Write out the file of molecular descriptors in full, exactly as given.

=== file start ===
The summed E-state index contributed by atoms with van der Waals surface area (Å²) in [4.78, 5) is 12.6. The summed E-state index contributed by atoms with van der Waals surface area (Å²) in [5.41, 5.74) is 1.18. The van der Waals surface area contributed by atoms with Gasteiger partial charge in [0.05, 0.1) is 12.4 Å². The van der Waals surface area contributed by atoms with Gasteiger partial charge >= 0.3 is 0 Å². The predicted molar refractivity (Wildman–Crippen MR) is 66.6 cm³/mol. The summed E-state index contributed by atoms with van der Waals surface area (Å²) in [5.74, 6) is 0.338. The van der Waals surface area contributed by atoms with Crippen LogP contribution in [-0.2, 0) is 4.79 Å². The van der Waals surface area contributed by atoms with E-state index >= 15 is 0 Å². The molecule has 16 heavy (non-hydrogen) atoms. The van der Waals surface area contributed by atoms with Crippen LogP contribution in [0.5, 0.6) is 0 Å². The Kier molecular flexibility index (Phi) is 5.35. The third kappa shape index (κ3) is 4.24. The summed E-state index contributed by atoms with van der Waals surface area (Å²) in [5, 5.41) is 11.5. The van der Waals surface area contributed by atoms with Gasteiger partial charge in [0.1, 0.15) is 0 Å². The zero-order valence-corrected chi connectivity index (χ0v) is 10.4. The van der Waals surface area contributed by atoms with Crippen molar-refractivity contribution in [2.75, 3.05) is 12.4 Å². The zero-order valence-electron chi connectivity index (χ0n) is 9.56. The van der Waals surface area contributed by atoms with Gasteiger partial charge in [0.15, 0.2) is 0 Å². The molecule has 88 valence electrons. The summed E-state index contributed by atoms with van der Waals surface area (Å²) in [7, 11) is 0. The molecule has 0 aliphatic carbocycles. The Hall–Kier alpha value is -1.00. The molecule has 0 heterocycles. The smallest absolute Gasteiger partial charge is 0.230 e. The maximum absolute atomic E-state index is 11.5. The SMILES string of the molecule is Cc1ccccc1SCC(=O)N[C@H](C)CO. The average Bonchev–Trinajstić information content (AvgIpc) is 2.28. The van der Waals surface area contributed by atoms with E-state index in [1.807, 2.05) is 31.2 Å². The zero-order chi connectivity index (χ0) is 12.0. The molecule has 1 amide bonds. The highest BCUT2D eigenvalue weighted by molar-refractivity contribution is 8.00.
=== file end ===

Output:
The summed E-state index contributed by atoms with van der Waals surface area (Å²) in [4.78, 5) is 12.6. The summed E-state index contributed by atoms with van der Waals surface area (Å²) in [5.41, 5.74) is 1.18. The van der Waals surface area contributed by atoms with Gasteiger partial charge in [0.05, 0.1) is 12.4 Å². The van der Waals surface area contributed by atoms with Gasteiger partial charge >= 0.3 is 0 Å². The predicted molar refractivity (Wildman–Crippen MR) is 66.6 cm³/mol. The summed E-state index contributed by atoms with van der Waals surface area (Å²) in [5.74, 6) is 0.338. The van der Waals surface area contributed by atoms with Crippen LogP contribution in [-0.2, 0) is 4.79 Å². The van der Waals surface area contributed by atoms with E-state index >= 15 is 0 Å². The molecule has 16 heavy (non-hydrogen) atoms. The van der Waals surface area contributed by atoms with Crippen LogP contribution in [0.5, 0.6) is 0 Å². The Kier molecular flexibility index (Phi) is 5.35. The third kappa shape index (κ3) is 4.24. The summed E-state index contributed by atoms with van der Waals surface area (Å²) in [5, 5.41) is 11.5. The van der Waals surface area contributed by atoms with Gasteiger partial charge in [0.1, 0.15) is 0 Å². The zero-order valence-corrected chi connectivity index (χ0v) is 10.4. The van der Waals surface area contributed by atoms with Crippen molar-refractivity contribution in [2.75, 3.05) is 12.4 Å². The zero-order valence-electron chi connectivity index (χ0n) is 9.56. The van der Waals surface area contributed by atoms with Gasteiger partial charge in [0.15, 0.2) is 0 Å². The molecule has 88 valence electrons. The summed E-state index contributed by atoms with van der Waals surface area (Å²) in [7, 11) is 0. The molecule has 0 aliphatic carbocycles. The Hall–Kier alpha value is -1.00. The molecule has 0 heterocycles. The smallest absolute Gasteiger partial charge is 0.230 e. The maximum absolute atomic E-state index is 11.5. The SMILES string of the molecule is Cc1ccccc1SCC(=O)N[C@H](C)CO. The average Bonchev–Trinajstić information content (AvgIpc) is 2.28. The van der Waals surface area contributed by atoms with E-state index in [1.807, 2.05) is 31.2 Å². The zero-order chi connectivity index (χ0) is 12.0. The molecule has 1 amide bonds. The highest BCUT2D eigenvalue weighted by molar-refractivity contribution is 8.00.